So, the sooner we can hit that point where we've realized the error we have made, the smaller the error actually is. I think that's the way it is with most things in life. The earlier we catch ourselves making a mistake, the better off we are because we can fix it before things have gotten too bad.
Mike Gleason: Very well put. Talk about this idea of inflation targeting that the Federal Reserve seems to be holding so dear. This magic number of two percent inflation that they so desperately want to achieve. Talk about the flaws in that practice and then maybe also discuss some of the dangers of inflation in general, which is really just a hidden tax on the citizens at the end of the day, isn't it?
Dr. Lucas Engelhardt: Oh yeah. So, inflation targeting, the idea is, and this is actually something, it's kind of an interesting idea. The first place I know that implemented this was New Zealand a few years ago, where they were having this problem where they had very high rates of price inflation. So, they decided what they were going to decrease inflation to some more reasonable level. Something like three percent. I don't remember the exact number they were going.
They found that they actually managed to pull it off. Prices fell, they didn't have a horrible recession as would often be the case if you tried to pull this off some other way, because people seemed to believe them. So, after this example from New Zealand, it seems to have caught on as this great idea that everybody needs to do.
What's then the problem with this, it seemed to work at least that time. Well, to me the fundamental problem is how do we measure the thing? So, we know that here that the most common measure that we would use in the U.S. is the Consumer Price Index. We have this basket of goods, right, things we think normal people would buy, and we look at how the cost of this basket changes over time.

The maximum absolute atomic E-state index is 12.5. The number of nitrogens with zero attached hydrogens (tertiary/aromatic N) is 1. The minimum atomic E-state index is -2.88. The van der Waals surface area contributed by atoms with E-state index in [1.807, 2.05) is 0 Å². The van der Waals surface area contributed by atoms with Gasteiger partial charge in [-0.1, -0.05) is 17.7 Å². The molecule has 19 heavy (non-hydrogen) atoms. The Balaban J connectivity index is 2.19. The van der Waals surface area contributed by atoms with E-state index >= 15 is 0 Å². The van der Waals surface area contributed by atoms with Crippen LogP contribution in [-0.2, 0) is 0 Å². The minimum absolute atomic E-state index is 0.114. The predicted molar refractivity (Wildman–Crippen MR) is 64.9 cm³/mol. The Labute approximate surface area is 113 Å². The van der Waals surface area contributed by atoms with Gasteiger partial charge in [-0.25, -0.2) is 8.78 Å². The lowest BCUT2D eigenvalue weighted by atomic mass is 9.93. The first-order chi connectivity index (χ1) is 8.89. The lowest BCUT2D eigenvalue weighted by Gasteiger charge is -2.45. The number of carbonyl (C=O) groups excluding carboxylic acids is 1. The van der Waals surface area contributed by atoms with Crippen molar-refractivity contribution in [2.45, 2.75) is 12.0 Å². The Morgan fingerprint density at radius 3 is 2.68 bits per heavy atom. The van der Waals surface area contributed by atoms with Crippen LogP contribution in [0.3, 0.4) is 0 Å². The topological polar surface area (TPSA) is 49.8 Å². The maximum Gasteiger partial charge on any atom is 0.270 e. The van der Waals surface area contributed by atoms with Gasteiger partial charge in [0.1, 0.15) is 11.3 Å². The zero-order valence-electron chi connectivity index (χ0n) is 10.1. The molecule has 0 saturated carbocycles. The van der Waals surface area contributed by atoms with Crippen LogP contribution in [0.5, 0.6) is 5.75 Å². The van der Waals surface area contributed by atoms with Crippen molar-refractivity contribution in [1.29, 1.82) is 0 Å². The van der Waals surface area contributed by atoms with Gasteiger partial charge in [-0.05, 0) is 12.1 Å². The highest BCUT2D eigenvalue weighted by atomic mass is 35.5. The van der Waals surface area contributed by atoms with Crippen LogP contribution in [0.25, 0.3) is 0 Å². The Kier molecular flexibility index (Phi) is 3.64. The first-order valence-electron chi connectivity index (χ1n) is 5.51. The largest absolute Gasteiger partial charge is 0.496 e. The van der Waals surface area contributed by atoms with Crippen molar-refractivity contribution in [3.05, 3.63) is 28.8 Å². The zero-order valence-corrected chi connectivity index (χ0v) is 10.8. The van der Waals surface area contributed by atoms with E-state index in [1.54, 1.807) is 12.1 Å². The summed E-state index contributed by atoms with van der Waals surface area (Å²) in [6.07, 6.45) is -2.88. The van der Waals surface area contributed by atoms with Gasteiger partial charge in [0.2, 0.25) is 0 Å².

Now, there are a number of errors that can show up in this index, which really anybody who takes the first semester of macroeconomics gets taught the weaknesses. It doesn't matter who's teaching it, you learn the weaknesses of this particular index. Things like it totally ignores relative price changes.
So, if say both apples and oranges are in this consumer basket, and apples go up in price, but oranges drop, that is not taken into account when we're calculating the cost of the basket in the future??? despite the fact that I would guess that basically most normal people if apples are getting more expensive and oranges are getting cheaper, are going to change what they buy. So, we get things like that. Or people will change where they shop based on what prices are doing. So, if prices are going up a lot in specialty stores they start shopping more at big box stores, or vice versa.
So, we can see all of these little changes at the micro level that people will actually make in their lives, we just don't catch. So, the CPI is the most common way we would measure this, but it's not the only one. There are other measures of inflation out there, and all of them have various weaknesses attached to them.
Then, the question is if we know that all of our measures are going to be mis-stating the thing that we're actually trying to shoot for in some way or another, and it's not always predictable which direction or how much, then what's really the point in having a target for this thing? We won't actually ever know if we've hit it. So, that to me is a rather significant problem.
Another issue is, it feels like an abusive language to me. Because, if you read the act that... I'm trying to remember the name of the most recent one that influences the Federal Reserve’s targets, I forget exactly what it was called. But, they're supposed to aim for price stability, and bizarrely this means prices increase on the average two percent per year.
I don't know about you, but if my height increased by two percent two year, I would not consider it to be stable. I'd say that I was actually growing. Similarly, I'd say with prices if they're going up two percent per year, that's not stability that's actually an increase in prices.
Mike Gleason: Right, the opposite of stability.